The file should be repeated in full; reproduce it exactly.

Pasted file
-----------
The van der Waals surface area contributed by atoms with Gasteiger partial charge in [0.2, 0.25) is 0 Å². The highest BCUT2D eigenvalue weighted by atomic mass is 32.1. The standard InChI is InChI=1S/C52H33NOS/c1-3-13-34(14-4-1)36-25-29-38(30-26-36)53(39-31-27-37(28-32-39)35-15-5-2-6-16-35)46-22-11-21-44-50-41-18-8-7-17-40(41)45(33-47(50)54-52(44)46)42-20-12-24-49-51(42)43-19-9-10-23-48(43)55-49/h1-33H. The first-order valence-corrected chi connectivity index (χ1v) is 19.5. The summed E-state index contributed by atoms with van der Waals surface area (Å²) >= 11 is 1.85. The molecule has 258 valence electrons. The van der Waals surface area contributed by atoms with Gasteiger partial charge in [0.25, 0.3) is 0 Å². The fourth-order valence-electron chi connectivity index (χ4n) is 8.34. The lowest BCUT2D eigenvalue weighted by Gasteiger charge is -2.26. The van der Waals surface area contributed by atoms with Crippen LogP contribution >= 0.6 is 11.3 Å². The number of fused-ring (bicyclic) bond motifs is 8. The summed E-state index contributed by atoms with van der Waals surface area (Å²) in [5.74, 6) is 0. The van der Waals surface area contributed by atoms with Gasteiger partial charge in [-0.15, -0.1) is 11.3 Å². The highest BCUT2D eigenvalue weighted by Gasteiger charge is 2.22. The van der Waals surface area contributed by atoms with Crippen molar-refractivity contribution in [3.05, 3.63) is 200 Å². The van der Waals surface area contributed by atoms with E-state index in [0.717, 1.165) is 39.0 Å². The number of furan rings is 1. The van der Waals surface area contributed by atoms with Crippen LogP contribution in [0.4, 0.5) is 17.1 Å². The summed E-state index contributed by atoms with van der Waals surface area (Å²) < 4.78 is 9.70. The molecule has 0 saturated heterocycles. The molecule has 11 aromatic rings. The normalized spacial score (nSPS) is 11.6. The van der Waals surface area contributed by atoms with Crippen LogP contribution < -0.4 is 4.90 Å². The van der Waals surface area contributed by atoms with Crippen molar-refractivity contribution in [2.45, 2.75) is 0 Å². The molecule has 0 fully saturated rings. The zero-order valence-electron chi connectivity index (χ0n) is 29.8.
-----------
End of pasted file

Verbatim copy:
The van der Waals surface area contributed by atoms with Gasteiger partial charge in [0.2, 0.25) is 0 Å². The highest BCUT2D eigenvalue weighted by atomic mass is 32.1. The standard InChI is InChI=1S/C52H33NOS/c1-3-13-34(14-4-1)36-25-29-38(30-26-36)53(39-31-27-37(28-32-39)35-15-5-2-6-16-35)46-22-11-21-44-50-41-18-8-7-17-40(41)45(33-47(50)54-52(44)46)42-20-12-24-49-51(42)43-19-9-10-23-48(43)55-49/h1-33H. The first-order valence-corrected chi connectivity index (χ1v) is 19.5. The summed E-state index contributed by atoms with van der Waals surface area (Å²) >= 11 is 1.85. The molecule has 258 valence electrons. The van der Waals surface area contributed by atoms with Gasteiger partial charge in [0.25, 0.3) is 0 Å². The fourth-order valence-electron chi connectivity index (χ4n) is 8.34. The lowest BCUT2D eigenvalue weighted by Gasteiger charge is -2.26. The van der Waals surface area contributed by atoms with Crippen LogP contribution >= 0.6 is 11.3 Å². The number of fused-ring (bicyclic) bond motifs is 8. The summed E-state index contributed by atoms with van der Waals surface area (Å²) in [5.74, 6) is 0. The van der Waals surface area contributed by atoms with Gasteiger partial charge in [-0.15, -0.1) is 11.3 Å². The highest BCUT2D eigenvalue weighted by Gasteiger charge is 2.22. The van der Waals surface area contributed by atoms with Crippen molar-refractivity contribution in [3.05, 3.63) is 200 Å². The van der Waals surface area contributed by atoms with E-state index in [0.717, 1.165) is 39.0 Å². The number of furan rings is 1. The van der Waals surface area contributed by atoms with Crippen LogP contribution in [0.4, 0.5) is 17.1 Å². The summed E-state index contributed by atoms with van der Waals surface area (Å²) < 4.78 is 9.70. The molecule has 0 saturated heterocycles. The molecule has 11 aromatic rings. The normalized spacial score (nSPS) is 11.6. The van der Waals surface area contributed by atoms with Crippen LogP contribution < -0.4 is 4.90 Å². The van der Waals surface area contributed by atoms with Crippen molar-refractivity contribution in [2.45, 2.75) is 0 Å². The molecule has 0 fully saturated rings. The zero-order valence-electron chi connectivity index (χ0n) is 29.8.